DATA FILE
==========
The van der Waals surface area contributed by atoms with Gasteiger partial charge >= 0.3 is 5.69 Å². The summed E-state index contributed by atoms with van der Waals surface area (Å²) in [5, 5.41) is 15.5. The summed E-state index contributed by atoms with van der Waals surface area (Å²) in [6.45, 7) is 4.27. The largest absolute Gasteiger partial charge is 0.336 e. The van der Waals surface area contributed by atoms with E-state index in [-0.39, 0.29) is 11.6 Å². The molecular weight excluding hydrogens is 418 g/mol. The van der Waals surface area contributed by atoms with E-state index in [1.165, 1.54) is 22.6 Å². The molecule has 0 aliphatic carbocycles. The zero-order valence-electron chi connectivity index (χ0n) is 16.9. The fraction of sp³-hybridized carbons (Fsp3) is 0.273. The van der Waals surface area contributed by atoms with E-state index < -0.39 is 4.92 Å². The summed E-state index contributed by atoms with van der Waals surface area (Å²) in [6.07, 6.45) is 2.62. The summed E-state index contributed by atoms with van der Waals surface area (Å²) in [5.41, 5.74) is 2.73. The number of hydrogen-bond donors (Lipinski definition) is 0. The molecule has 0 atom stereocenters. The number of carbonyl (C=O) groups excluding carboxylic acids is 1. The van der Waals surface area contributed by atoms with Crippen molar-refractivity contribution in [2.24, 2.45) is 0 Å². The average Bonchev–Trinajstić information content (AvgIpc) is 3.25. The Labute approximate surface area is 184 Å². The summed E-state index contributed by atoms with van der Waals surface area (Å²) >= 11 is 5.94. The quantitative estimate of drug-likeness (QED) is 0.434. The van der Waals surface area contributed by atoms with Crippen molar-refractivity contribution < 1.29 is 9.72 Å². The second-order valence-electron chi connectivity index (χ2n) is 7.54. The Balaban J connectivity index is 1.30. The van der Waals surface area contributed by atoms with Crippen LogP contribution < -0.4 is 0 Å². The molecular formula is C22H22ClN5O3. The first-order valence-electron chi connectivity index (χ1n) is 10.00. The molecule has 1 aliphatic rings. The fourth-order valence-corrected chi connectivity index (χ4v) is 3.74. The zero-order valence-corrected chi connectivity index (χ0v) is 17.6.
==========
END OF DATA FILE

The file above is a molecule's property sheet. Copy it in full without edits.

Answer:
The van der Waals surface area contributed by atoms with Gasteiger partial charge >= 0.3 is 5.69 Å². The summed E-state index contributed by atoms with van der Waals surface area (Å²) in [5, 5.41) is 15.5. The summed E-state index contributed by atoms with van der Waals surface area (Å²) in [6.45, 7) is 4.27. The largest absolute Gasteiger partial charge is 0.336 e. The van der Waals surface area contributed by atoms with E-state index in [-0.39, 0.29) is 11.6 Å². The molecular weight excluding hydrogens is 418 g/mol. The van der Waals surface area contributed by atoms with E-state index in [1.165, 1.54) is 22.6 Å². The molecule has 0 aliphatic carbocycles. The zero-order valence-electron chi connectivity index (χ0n) is 16.9. The fraction of sp³-hybridized carbons (Fsp3) is 0.273. The van der Waals surface area contributed by atoms with E-state index < -0.39 is 4.92 Å². The summed E-state index contributed by atoms with van der Waals surface area (Å²) in [6.07, 6.45) is 2.62. The summed E-state index contributed by atoms with van der Waals surface area (Å²) in [5.41, 5.74) is 2.73. The number of hydrogen-bond donors (Lipinski definition) is 0. The molecule has 0 atom stereocenters. The number of carbonyl (C=O) groups excluding carboxylic acids is 1. The van der Waals surface area contributed by atoms with Crippen molar-refractivity contribution in [2.24, 2.45) is 0 Å². The average Bonchev–Trinajstić information content (AvgIpc) is 3.25. The Labute approximate surface area is 184 Å². The summed E-state index contributed by atoms with van der Waals surface area (Å²) >= 11 is 5.94. The quantitative estimate of drug-likeness (QED) is 0.434. The van der Waals surface area contributed by atoms with Crippen molar-refractivity contribution < 1.29 is 9.72 Å². The second-order valence-electron chi connectivity index (χ2n) is 7.54. The Balaban J connectivity index is 1.30. The van der Waals surface area contributed by atoms with Crippen LogP contribution < -0.4 is 0 Å². The molecular formula is C22H22ClN5O3. The first-order valence-electron chi connectivity index (χ1n) is 10.00. The molecule has 1 aliphatic rings. The fourth-order valence-corrected chi connectivity index (χ4v) is 3.74. The zero-order valence-corrected chi connectivity index (χ0v) is 17.6.